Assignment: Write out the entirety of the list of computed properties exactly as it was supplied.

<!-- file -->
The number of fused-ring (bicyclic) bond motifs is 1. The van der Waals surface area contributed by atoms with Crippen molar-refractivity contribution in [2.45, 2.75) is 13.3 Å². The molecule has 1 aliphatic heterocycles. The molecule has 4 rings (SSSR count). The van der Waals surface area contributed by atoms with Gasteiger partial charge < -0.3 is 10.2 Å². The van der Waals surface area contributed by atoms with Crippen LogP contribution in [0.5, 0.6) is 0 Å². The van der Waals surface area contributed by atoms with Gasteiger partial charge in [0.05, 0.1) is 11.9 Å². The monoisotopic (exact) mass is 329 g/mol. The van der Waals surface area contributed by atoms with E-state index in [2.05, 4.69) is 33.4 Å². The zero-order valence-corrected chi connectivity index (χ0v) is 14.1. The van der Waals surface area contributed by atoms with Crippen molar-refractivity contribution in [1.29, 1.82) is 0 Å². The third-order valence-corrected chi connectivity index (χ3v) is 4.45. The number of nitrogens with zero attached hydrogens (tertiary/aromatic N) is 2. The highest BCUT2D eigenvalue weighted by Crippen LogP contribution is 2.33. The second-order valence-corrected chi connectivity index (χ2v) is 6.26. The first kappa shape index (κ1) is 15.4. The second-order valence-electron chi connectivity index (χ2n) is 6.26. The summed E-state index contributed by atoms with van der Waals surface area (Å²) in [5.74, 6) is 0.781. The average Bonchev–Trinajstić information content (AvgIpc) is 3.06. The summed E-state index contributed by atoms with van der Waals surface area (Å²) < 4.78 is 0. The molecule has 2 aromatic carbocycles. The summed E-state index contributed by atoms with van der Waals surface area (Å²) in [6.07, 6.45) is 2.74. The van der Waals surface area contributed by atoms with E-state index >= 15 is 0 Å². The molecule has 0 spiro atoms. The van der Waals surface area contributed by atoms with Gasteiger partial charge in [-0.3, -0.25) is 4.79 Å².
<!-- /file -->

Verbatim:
The number of fused-ring (bicyclic) bond motifs is 1. The van der Waals surface area contributed by atoms with Crippen molar-refractivity contribution in [2.45, 2.75) is 13.3 Å². The molecule has 1 aliphatic heterocycles. The molecule has 4 rings (SSSR count). The van der Waals surface area contributed by atoms with Gasteiger partial charge < -0.3 is 10.2 Å². The van der Waals surface area contributed by atoms with Crippen LogP contribution in [0.5, 0.6) is 0 Å². The van der Waals surface area contributed by atoms with Gasteiger partial charge in [0.05, 0.1) is 11.9 Å². The monoisotopic (exact) mass is 329 g/mol. The van der Waals surface area contributed by atoms with E-state index in [2.05, 4.69) is 33.4 Å². The zero-order valence-corrected chi connectivity index (χ0v) is 14.1. The van der Waals surface area contributed by atoms with Crippen molar-refractivity contribution in [1.29, 1.82) is 0 Å². The third-order valence-corrected chi connectivity index (χ3v) is 4.45. The number of nitrogens with zero attached hydrogens (tertiary/aromatic N) is 2. The highest BCUT2D eigenvalue weighted by Crippen LogP contribution is 2.33. The second-order valence-corrected chi connectivity index (χ2v) is 6.26. The first kappa shape index (κ1) is 15.4. The second-order valence-electron chi connectivity index (χ2n) is 6.26. The summed E-state index contributed by atoms with van der Waals surface area (Å²) in [5.74, 6) is 0.781. The average Bonchev–Trinajstić information content (AvgIpc) is 3.06. The summed E-state index contributed by atoms with van der Waals surface area (Å²) < 4.78 is 0. The molecule has 2 aromatic carbocycles. The summed E-state index contributed by atoms with van der Waals surface area (Å²) in [6.07, 6.45) is 2.74. The van der Waals surface area contributed by atoms with E-state index >= 15 is 0 Å². The molecule has 0 spiro atoms. The van der Waals surface area contributed by atoms with Gasteiger partial charge in [-0.3, -0.25) is 4.79 Å².